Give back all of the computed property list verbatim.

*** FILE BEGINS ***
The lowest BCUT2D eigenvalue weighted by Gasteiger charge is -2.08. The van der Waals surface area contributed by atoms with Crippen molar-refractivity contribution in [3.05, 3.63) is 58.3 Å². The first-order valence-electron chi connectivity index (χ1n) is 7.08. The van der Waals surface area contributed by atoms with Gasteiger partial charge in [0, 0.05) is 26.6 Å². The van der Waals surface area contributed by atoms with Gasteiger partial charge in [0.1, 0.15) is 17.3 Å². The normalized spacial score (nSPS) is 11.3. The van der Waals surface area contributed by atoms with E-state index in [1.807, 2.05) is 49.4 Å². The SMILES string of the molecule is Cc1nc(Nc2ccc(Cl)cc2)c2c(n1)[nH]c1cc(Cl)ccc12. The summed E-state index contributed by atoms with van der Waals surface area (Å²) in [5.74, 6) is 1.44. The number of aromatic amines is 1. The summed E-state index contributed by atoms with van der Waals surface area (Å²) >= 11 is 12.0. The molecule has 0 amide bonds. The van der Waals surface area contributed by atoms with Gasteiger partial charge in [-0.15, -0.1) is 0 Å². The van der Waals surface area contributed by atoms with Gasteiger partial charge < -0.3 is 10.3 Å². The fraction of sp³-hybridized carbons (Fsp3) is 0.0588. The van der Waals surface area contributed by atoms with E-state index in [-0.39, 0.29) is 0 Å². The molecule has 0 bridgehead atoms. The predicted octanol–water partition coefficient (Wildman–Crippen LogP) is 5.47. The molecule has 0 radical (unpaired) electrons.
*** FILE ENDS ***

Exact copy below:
The lowest BCUT2D eigenvalue weighted by Gasteiger charge is -2.08. The van der Waals surface area contributed by atoms with Crippen molar-refractivity contribution in [3.05, 3.63) is 58.3 Å². The first-order valence-electron chi connectivity index (χ1n) is 7.08. The van der Waals surface area contributed by atoms with Gasteiger partial charge in [0, 0.05) is 26.6 Å². The van der Waals surface area contributed by atoms with Gasteiger partial charge in [0.1, 0.15) is 17.3 Å². The normalized spacial score (nSPS) is 11.3. The van der Waals surface area contributed by atoms with E-state index in [1.807, 2.05) is 49.4 Å². The SMILES string of the molecule is Cc1nc(Nc2ccc(Cl)cc2)c2c(n1)[nH]c1cc(Cl)ccc12. The summed E-state index contributed by atoms with van der Waals surface area (Å²) in [5.74, 6) is 1.44. The number of aromatic amines is 1. The summed E-state index contributed by atoms with van der Waals surface area (Å²) >= 11 is 12.0. The molecule has 0 amide bonds. The van der Waals surface area contributed by atoms with Gasteiger partial charge in [-0.15, -0.1) is 0 Å². The van der Waals surface area contributed by atoms with Gasteiger partial charge < -0.3 is 10.3 Å². The fraction of sp³-hybridized carbons (Fsp3) is 0.0588. The van der Waals surface area contributed by atoms with E-state index in [-0.39, 0.29) is 0 Å². The molecule has 0 bridgehead atoms. The predicted octanol–water partition coefficient (Wildman–Crippen LogP) is 5.47. The molecule has 0 radical (unpaired) electrons.